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Diamer-Bhasha Dam project on the back burner


By Engr Hussain Ahmad Siddiqui

Nothing seems to be moving towards construction of the multi-purpose Diamer-Bhasha Dam project whose foundation stone was laid by President Musharraf in April 2006. The project scheduled for completion as envisaged in the Water Vision 2015, has not made any physical progress.

It is a typical case of tunnel vision, myopic planning and lack of political will on the part of all concerned. For these reasons, the project has run into snags from its very initial stages, though the ECNEC gave the go-ahead for construction of project in November 2008.

There are various milestone activities to be completed before starting work on the construction of the mega project. First, land covering an area of 110 km has to be acquired, which has not been done as yet.

The approval for land acquisition and resettlement of the dam-construction affectees was approved by the ECNEC almost two years back. The government however released an amount of one billion rupees in June this year for the purpose, and that too against the original estimates of Rs60 billion, after the ECC approved, on June 29, 2010, the parameters for compensation and resettlement of the affectees.


Ironically, Wapda project site office in Chilas (Diamer) is not functioning since February as it was ransacked by a mob. Second, necessary infrastructure has yet to be developed. This entails construction of a new bridge at Thakot (Battagram district), upgradation of 323 km of the Karakoram Highway (KKH) and re-alignment of another 100 km of KKH that would be submerged due to impounding of dam reservoir. The strengthening of road communications is essential for transportation of heavy machinery required to be mobilised by the contractor at site to commence construction work.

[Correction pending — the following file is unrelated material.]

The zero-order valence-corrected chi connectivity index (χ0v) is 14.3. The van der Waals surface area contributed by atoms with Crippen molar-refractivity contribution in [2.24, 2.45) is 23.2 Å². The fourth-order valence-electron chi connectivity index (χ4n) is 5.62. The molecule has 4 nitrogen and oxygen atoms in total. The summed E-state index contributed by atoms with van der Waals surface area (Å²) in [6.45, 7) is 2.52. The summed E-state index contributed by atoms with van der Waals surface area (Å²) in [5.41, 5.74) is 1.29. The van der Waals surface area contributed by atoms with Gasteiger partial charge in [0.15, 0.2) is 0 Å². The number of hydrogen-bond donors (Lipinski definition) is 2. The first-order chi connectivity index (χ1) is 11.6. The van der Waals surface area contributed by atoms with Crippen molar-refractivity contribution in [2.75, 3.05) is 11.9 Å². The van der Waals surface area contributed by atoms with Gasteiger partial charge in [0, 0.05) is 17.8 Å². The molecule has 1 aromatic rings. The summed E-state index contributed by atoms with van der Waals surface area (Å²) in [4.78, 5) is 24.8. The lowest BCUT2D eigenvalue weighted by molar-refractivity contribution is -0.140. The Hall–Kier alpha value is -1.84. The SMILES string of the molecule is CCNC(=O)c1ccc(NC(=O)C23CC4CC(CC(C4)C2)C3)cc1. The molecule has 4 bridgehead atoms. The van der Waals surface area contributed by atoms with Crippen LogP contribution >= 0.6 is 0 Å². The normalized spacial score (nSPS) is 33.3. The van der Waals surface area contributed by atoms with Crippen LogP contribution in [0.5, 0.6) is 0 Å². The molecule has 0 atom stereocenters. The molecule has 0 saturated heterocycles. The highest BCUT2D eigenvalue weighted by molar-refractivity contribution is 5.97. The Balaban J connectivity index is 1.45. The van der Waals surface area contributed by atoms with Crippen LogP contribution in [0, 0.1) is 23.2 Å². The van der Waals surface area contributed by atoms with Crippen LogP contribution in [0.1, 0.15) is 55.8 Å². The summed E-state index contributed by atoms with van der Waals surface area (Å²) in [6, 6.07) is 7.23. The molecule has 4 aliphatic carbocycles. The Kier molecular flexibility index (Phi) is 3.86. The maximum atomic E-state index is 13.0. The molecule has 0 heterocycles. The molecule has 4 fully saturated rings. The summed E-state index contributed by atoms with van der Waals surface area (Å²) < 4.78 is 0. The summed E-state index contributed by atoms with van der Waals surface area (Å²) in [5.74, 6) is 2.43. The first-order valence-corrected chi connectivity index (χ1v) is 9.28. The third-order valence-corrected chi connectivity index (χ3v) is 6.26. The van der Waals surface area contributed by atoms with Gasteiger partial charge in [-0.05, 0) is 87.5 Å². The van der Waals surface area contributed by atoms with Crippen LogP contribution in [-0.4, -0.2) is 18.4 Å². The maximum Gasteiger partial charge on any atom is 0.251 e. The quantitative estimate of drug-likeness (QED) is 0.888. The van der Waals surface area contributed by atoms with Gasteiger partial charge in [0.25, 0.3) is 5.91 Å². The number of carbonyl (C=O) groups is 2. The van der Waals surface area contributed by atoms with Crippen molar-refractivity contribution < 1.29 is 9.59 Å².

These works having a financial outlay of Rs4.5 billion, are the responsibility of the National Highway Authority (NHA) that has done nothing physically as yet. The corresponding proforma PC-1 was approved by the ECNEC in August 2009. The only construction to be initiated shortly by Wapda is for the infrastructure development of the project colony in Thore valley (Diamer). The construction works include residences, hospitals, schools, related facilities and services. Bids were received in May 2010 that are under evaluation..

The initial feasibility study was conducted in 1984 by Montreal Engineering Co of Canada. But it was only in 2002 that consultants were appointed for undertaking a detailed project study. NEAC Consultants, a consortium of Pakistani consultants with Binnie and Partners of the UK, completed their final report in August, 2004, confirming techno-economic feasibility of the project. They also carried out engineering design and prepared project tender documents.

Consequently, Wapda invited expression of interest for carrying out detailed design and engineering and review of work done earlier. For reasons of maintaining project parameters of earlier investigations, and of short lead time, it is standard international practice to prefer for the job the consultants who originally carried out the feasibility study and basic designing. This was not done, though NEAC Consultants offer was considered technically and commercially responsive against tenders.